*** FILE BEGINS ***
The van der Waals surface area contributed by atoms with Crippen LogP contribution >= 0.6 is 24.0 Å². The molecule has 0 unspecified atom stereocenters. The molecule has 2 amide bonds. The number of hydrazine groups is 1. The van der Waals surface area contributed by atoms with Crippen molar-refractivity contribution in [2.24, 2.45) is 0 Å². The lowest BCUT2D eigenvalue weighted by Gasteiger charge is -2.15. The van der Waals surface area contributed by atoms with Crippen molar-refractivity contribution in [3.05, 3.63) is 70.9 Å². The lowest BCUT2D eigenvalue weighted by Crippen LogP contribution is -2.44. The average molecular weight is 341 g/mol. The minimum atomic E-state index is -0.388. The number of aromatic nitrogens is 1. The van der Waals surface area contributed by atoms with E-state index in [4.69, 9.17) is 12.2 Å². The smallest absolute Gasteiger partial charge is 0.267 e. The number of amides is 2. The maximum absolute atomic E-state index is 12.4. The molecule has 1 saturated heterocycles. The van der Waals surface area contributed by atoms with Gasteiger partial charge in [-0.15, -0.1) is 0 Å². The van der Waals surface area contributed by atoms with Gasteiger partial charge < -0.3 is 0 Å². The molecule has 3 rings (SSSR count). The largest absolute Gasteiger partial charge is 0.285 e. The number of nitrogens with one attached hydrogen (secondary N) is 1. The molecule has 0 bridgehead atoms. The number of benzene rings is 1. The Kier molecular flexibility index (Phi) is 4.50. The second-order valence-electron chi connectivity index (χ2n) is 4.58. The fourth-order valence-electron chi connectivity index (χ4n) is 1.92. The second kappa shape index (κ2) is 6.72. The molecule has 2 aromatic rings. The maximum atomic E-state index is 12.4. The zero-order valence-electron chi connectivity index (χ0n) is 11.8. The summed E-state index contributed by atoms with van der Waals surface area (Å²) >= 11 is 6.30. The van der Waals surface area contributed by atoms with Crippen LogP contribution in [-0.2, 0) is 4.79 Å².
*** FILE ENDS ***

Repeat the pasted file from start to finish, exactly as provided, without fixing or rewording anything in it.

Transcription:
The van der Waals surface area contributed by atoms with Crippen LogP contribution >= 0.6 is 24.0 Å². The molecule has 0 unspecified atom stereocenters. The molecule has 2 amide bonds. The number of hydrazine groups is 1. The van der Waals surface area contributed by atoms with Crippen molar-refractivity contribution in [2.24, 2.45) is 0 Å². The lowest BCUT2D eigenvalue weighted by Gasteiger charge is -2.15. The van der Waals surface area contributed by atoms with Crippen molar-refractivity contribution in [3.05, 3.63) is 70.9 Å². The lowest BCUT2D eigenvalue weighted by Crippen LogP contribution is -2.44. The average molecular weight is 341 g/mol. The minimum atomic E-state index is -0.388. The number of aromatic nitrogens is 1. The van der Waals surface area contributed by atoms with E-state index in [4.69, 9.17) is 12.2 Å². The smallest absolute Gasteiger partial charge is 0.267 e. The number of amides is 2. The maximum absolute atomic E-state index is 12.4. The molecule has 1 saturated heterocycles. The van der Waals surface area contributed by atoms with Gasteiger partial charge in [-0.15, -0.1) is 0 Å². The van der Waals surface area contributed by atoms with Gasteiger partial charge < -0.3 is 0 Å². The molecule has 3 rings (SSSR count). The largest absolute Gasteiger partial charge is 0.285 e. The number of nitrogens with one attached hydrogen (secondary N) is 1. The molecule has 0 bridgehead atoms. The number of benzene rings is 1. The Kier molecular flexibility index (Phi) is 4.50. The second-order valence-electron chi connectivity index (χ2n) is 4.58. The fourth-order valence-electron chi connectivity index (χ4n) is 1.92. The second kappa shape index (κ2) is 6.72. The molecule has 2 aromatic rings. The maximum atomic E-state index is 12.4. The zero-order valence-electron chi connectivity index (χ0n) is 11.8. The summed E-state index contributed by atoms with van der Waals surface area (Å²) >= 11 is 6.30. The van der Waals surface area contributed by atoms with Crippen LogP contribution in [-0.2, 0) is 4.79 Å².